"Grandfather, Great Spirit, you have existed always, and before you there was no one. Stand close to the Earth that you may hear the voice I send. You, where the sun goes down, look at me! You, where the snow lives...you, where the day begins...you, where the summer lives ... you, in the depths of the heavens, look at me! And you, Mother Earth. Give me eyes to see and the strength to understand, that I may be like you. Only with your power can I face the winds."
Crazy Horse stayed on the mountain by himself for three days and nights. He did not eat or drink. He prayed that the Great Spirit would send him a dream to show him how to live.
Crazy Horse dreamed. He entered the world of truth and of the spirits of all things. The Lakota people called this "the real world". They believed our world was only an image of the real world.
In his dream, Crazy Horse saw a man riding a horse through clouds of darkness and battle. Bullets flew around him, but did not hit him.
The man wore a stone under one ear, and a bird feather in his hair. His body was painted with sharp white lines, like lightning. A light followed him, but it was sometimes covered by darkness.
Crazy Horse understood the dream as a sign. He knew his people were entering a time of darkness. He dressed himself like the man in the dream, so that no bullets would hurt him. He would try to save his land for his people. He would try to protect their way of living.
Crazy Horse prayed every day -- as the sun rose, at noon, and as night came. He prayed whenever he had something difficult to do. The prayer songs would carry him back to the peace of "the real world". He would know the right thing to do.
In the village, Crazy Horse did not keep things for himself. He even gave away his food. If others needed the food more, he would not eat at all. Crazy Horse spent much of his time with the children. He talked and joked with them. Yet his eyes looked through the children. He seemed to be thinking of something else.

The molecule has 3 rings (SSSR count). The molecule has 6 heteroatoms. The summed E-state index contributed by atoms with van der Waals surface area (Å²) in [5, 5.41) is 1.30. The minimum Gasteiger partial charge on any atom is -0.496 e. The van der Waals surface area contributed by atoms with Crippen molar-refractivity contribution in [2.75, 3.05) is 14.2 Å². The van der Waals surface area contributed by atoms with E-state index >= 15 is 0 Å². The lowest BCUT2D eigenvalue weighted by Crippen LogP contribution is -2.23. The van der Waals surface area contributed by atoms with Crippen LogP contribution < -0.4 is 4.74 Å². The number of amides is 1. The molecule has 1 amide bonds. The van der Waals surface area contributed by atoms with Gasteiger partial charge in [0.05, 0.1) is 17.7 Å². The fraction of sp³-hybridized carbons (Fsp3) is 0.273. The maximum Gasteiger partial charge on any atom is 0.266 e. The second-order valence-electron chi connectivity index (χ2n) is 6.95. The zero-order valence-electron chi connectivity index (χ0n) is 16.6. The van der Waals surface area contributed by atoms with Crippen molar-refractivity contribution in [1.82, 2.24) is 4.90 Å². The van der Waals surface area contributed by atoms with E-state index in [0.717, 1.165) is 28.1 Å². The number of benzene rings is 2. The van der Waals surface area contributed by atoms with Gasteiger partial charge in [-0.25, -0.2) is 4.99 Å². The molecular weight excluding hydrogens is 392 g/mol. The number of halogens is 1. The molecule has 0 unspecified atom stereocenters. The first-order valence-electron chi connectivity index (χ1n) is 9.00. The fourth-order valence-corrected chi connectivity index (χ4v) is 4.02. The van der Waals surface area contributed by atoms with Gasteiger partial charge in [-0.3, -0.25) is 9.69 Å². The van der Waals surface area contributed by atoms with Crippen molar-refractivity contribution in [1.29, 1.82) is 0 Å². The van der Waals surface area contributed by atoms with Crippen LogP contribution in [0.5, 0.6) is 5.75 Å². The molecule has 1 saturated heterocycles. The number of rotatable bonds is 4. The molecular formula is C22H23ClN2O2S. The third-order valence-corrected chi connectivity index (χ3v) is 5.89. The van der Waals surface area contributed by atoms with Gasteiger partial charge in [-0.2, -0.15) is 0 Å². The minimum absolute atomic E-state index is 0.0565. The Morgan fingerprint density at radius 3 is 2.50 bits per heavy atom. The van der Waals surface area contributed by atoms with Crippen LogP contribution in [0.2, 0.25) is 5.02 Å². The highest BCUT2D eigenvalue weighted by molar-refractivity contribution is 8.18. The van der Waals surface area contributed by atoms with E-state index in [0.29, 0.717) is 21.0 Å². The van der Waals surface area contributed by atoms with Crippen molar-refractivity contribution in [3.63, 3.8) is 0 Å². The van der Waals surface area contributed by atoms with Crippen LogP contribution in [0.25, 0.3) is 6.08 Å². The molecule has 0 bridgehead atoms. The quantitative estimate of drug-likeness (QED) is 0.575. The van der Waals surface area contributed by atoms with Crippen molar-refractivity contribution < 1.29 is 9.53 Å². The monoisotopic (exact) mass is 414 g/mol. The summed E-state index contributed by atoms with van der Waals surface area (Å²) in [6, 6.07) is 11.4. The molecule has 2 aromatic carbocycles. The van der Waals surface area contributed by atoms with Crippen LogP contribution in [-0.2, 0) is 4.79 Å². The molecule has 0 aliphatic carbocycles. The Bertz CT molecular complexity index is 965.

Crazy Horse fought in more than twenty battles against the American army. He was never hit by an enemy's bullet. In battle, his mind was clear. "Be brave!" the young men would shout as they followed him into battle. "The Earth is all that lasts."
But the Earth the Indians knew did not last. The government would take most of it. The army destroyed Indian villages and captured those who would not surrender.
Almost all the buffalo were gone, killed by white hunters. The people were hungry. Many Lakota and other Indians came to Crazy Horse for protection.
The government sent a message to Crazy Horse. It said if he surrendered, his people could live and hunt on a part of the land that he chose. Crazy Horse and his people could fight no more. They accepted the government offer. They surrendered.
The government, however, did not keep its promise to let them choose where they would live. Several months later, on September fifth, eighteen seventy-seven, Crazy Horse went to the army commander to make an angry protest. Guards arrested him. He struggled to escape. A soldier stabbed him with a knife. The great Lakota Indian chief died the next day.
In nineteen thirty-nine, the tribe asked an artist to make a statue of Crazy Horse. The Indians wanted a huge statue cut into the side of a mountain. It would show Crazy Horse riding a running horse, pointing his arm to where the Earth meets the sky -- to the lands of the Lakota people. The tribe told the artist: "We would like the white man to know the red man had great heroes, too."
If you visit the mountain to see the statue, you may hear in the wind the song of an old man. He sings:
"Crazy Horse, your people depend on you. Be brave. Defend your people!"
This Special English program was written by Barbara Dash. It was produced by Mario Ritter. Our studio engineer was Sulaiman Tarawaley. I'm Steve Ember. And I'm Phoebe Zimmermann. Join us again next week for another PEOPLE IN AMERICA program on the Voice of America.